manhood, instinctive; Diana, chastity; Mars, Grecian manhood, instinctive.
Venus made the name for a conversation on Beauty, which was extended through four meetings, as it brought in irresistibly the related topics of poetry, genius, and taste.
Neptune was Circumstance; Pluto, the Abyss, the Undeveloped; Pan, the glow and sportiveness and music of Nature; Ceres, the productive power of Nature; Proserpine, the Phenomenon.
Under the head of Venus, in the fifth conversation, the story of Cupid and Psyche was told with fitting beauty, by Margaret; and many fine conjectural interpretations suggested from all parts of the room.
The ninth conversation turned on the distinctive qualities of poetry, discriminating it from the other fine arts.
Rhythm and Imagery, it was agreed, were distinctive.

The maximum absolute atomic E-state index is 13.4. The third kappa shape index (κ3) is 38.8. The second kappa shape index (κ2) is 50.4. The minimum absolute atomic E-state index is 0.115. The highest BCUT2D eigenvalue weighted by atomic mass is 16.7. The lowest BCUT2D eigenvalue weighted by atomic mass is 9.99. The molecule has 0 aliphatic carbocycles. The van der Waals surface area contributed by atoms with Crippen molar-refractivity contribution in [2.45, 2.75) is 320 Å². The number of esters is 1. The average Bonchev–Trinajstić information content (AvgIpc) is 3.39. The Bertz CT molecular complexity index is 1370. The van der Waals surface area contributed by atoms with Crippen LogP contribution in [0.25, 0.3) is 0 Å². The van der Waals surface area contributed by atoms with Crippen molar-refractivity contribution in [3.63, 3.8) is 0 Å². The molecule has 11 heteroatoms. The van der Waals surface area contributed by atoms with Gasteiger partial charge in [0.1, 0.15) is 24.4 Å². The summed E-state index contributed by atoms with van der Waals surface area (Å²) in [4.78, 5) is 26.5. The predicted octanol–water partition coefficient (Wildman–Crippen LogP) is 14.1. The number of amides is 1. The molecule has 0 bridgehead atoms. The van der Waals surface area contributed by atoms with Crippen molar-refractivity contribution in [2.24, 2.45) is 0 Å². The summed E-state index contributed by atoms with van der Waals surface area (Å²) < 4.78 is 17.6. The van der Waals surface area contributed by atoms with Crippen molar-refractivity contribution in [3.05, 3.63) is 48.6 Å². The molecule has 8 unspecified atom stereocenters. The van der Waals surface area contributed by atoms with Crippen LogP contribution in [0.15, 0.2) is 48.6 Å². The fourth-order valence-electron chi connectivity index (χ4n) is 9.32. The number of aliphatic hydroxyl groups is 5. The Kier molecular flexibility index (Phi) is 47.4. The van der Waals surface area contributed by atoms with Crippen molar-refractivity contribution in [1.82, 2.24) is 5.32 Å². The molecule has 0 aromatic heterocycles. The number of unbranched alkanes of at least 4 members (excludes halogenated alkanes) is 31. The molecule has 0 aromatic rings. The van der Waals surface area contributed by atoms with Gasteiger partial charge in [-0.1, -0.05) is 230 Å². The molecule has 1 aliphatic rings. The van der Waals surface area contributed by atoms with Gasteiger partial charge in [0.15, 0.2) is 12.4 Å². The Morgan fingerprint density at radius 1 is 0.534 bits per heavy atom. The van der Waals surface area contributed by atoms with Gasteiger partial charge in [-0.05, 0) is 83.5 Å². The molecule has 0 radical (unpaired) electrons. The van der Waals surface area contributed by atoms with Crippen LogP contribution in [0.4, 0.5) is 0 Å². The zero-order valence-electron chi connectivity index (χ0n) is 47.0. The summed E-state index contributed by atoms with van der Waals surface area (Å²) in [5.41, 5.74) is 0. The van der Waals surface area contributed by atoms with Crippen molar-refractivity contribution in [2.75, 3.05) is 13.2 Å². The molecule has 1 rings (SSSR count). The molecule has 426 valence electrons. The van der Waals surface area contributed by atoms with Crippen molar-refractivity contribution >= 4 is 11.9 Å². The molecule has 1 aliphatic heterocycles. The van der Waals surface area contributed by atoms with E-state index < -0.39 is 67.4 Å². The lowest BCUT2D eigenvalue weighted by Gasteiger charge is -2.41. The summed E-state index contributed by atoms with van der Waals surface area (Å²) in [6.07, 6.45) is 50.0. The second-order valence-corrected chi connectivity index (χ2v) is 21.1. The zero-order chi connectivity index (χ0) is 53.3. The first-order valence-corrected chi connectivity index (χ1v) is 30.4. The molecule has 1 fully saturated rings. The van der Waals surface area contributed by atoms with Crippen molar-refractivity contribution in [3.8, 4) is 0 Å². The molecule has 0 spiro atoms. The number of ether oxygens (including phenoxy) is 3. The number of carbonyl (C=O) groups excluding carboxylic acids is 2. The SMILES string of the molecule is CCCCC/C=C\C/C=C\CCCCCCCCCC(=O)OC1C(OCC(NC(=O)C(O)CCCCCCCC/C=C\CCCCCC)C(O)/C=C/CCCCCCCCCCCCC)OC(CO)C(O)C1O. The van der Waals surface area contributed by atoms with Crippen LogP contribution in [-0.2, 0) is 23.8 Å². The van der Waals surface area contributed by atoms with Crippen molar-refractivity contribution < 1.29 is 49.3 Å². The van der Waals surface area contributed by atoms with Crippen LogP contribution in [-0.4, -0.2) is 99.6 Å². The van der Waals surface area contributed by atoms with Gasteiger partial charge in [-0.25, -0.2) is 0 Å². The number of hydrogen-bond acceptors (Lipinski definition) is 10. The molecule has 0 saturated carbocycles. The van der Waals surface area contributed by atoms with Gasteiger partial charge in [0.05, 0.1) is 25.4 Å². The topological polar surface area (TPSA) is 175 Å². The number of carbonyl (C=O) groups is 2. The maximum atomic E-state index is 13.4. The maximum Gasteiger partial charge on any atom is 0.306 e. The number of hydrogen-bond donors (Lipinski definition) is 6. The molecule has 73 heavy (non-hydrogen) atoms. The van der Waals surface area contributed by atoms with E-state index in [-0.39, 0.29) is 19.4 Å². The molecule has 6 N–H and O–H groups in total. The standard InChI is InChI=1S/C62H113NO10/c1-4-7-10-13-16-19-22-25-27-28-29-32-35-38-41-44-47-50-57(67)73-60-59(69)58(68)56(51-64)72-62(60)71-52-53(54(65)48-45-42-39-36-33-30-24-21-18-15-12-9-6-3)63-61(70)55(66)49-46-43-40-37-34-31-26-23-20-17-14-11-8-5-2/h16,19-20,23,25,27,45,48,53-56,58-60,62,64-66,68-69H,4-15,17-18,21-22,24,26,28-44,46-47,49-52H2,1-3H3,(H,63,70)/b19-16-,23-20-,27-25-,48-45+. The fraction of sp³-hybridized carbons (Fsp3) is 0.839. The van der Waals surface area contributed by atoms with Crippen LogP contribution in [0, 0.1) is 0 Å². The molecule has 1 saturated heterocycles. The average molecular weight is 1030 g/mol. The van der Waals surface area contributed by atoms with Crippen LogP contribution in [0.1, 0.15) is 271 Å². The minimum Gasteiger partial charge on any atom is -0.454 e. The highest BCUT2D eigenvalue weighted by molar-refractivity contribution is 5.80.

An episode to dancing, which the conversation took, led Miss Fuller to give the thought that lies at the bottom of different dances.
Of her lively description the following record is preserve
n to takes pleasure in them, now that we can hold intercourse more easily.
Among others, a Madame Pauline Roland I find an interesting woman.
She in an intimate friend of Beranger and of Pierre Leroux.
We occupy a charming suite of apartments, Hotel Rougement, Boulevard Poissoniere.
It is a new hotel, and has not the arched gateways and gloomy court-yard of the old mansions.
My room, though small, is very pretty, with the thick, flowered carpet and marble slabs; the French clock, with Cupid, of course, over the fireplace, in which burns a bright little wood fire; the canopy bedstead, and inevitable large mirror; the curtains, too, are thick and rich, the closet, &c., excellent, the attendance good.
But for all this, one pays dear.
We do not find that one can live pleasantly at Paris for little money; and we prefer to economize by a briefer stay, if at all.
to E. H.
Paris, Jan. 18, 1847, and Naples, March 17, 1847.— You wished to hear of George Sand, or, as they say in P